Defend, expand ‘gray zone’ by combating Islamophobia


We’ve been here before.

For many of us, 9/11 may be nothing more than a distant childhood memory, but there are many other times we’ve felt the collective fear and uncertainty engendered by random, senseless acts of violence: the Boston bombing, Charlie Hebdo, Sandy Hook.

For those of us living abroad, the reality of the Paris attacks was even more pronounced. My roommate was in Paris at the time, as were several other friends. Just the other week, I had stayed at a hostel a few blocks from where the first shootings occurred.

My friends and I stayed glued to our phones that night, as the facts came frantically rolling in: At least 18 killed in a shooting in Paris. Explosions heard, unclear if linked. Now it’s 31 killed, at two locations. Four attackers. No wait, six. Three locations. Over 100 held hostage in a nightclub. Body count hits 43. Eight attackers. More explosions. They killed the hostages. Jesus Christ, they killed the hostages.

It was a horrendous night. But, as with every terrorist attack, the tragedy in Paris will ultimately be defined by our response. We must take care to temper our emotional outrage with rationality and an appreciation of political realities. While grief, anger and shock are natural, we cannot allow them to undermine our compassion.

Unfortunately, if the past few days are any indication, we are doing just that.

Since last Friday, more than two dozen U.S. governors have vowed to keep Syrian refugees out of their respective states, claiming that ISIS operatives could potentially enter posing as refugees and carry out attacks on U.S. soil. This fear is based partially on the fact that a fake Syrian passport was found near the body of one of the attackers in Paris.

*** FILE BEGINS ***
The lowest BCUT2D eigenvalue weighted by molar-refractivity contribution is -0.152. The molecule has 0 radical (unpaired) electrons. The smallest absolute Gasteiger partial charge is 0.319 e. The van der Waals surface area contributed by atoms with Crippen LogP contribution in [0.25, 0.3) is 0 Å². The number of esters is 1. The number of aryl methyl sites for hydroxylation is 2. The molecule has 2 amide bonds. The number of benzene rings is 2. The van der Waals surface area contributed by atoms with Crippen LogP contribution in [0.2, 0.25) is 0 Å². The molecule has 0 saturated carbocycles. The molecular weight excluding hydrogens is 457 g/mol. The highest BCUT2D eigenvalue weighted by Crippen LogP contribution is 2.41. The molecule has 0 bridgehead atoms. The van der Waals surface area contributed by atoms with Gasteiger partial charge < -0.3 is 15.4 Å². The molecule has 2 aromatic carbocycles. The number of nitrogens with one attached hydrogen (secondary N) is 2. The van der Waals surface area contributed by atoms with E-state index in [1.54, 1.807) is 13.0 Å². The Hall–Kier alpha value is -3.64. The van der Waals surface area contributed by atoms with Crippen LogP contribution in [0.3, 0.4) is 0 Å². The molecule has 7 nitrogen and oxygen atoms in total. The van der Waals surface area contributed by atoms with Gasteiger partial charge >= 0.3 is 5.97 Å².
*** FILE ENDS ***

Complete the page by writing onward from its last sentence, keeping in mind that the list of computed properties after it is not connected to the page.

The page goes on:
It’s worth noting that the number of refugees the government plans to admit over the next year is only 10,000—an absurdly small amount, relatively speaking. There are four million Syrian refugees worldwide; the number of asylum seekers in just Germany, which has a quarter of the U.S.’s population, is expected to exceed 800,000 by the end of the year.

Furthermore, people entering the U.S. under refugee status are subject to more scrutiny than any other type of incomer. Syrians specifically must undergo an additional layer of screening before they are admitted. Overall, the process generally takes 18 to 24 months. Terrorists wishing to strike America could certainly find a much quicker and easier way to do so.

The idea that we should turn away Syrian refugees for being “potential terrorists” is completely ludicrous, not to mention immoral. These are people who have been forced from their homes, travelled thousands of miles, witnessed some of the worst atrocities humans are capable of—only to find they are unwelcome and suspected of supporting the very people they’re trying to flee.

Besides, by turning away Syrian refugees, we aren’t doing ISIS any great disservice; on the contrary, we’re giving them exactly what they want. They’ve said as much themselves.

In a 10-page editorial published in the English-language ISIS magazine Dabiq, a spokesman for the group calls for the destruction of “the gray zone,” which they describe as the area occupied by moderate Muslims between the West and Islam. In other words, they want to drive a wedge between average, ordinary Muslims around the world and their respective societies, forcing them to flock to ISIS.

The reality is that fear, hatred and prejudice towards Islam is precisely what these terrorists want and expect from us. It is what breeds disaffected, marginalized individuals and communities that feel threatened and undervalued by their own society — exactly the kind of people ISIS recruits.

If we want to truly put an end to Islamic terrorism — not simply dismantle an organization, but attack the problem at its roots — then we must make a conscious effort to defend and expand “the gray zone” by putting a stop to Islamophobia.

Let’s start by embracing the principles enshrined on our Statue of Liberty and welcoming the “huddled masses yearning to breathe free.”

In the days following the tragedy in Paris, an image circulated online containing a quote from beloved childhood icon Mister Rogers. It says: “When I was a boy and I would see scary things in the news, my mother would say to me, ‘Look for the helpers. You will always find people who are helping.’”

For the sake of the refugees, I hope there are people out there willing to be the helpers. Because right now it’s sure as hell not us.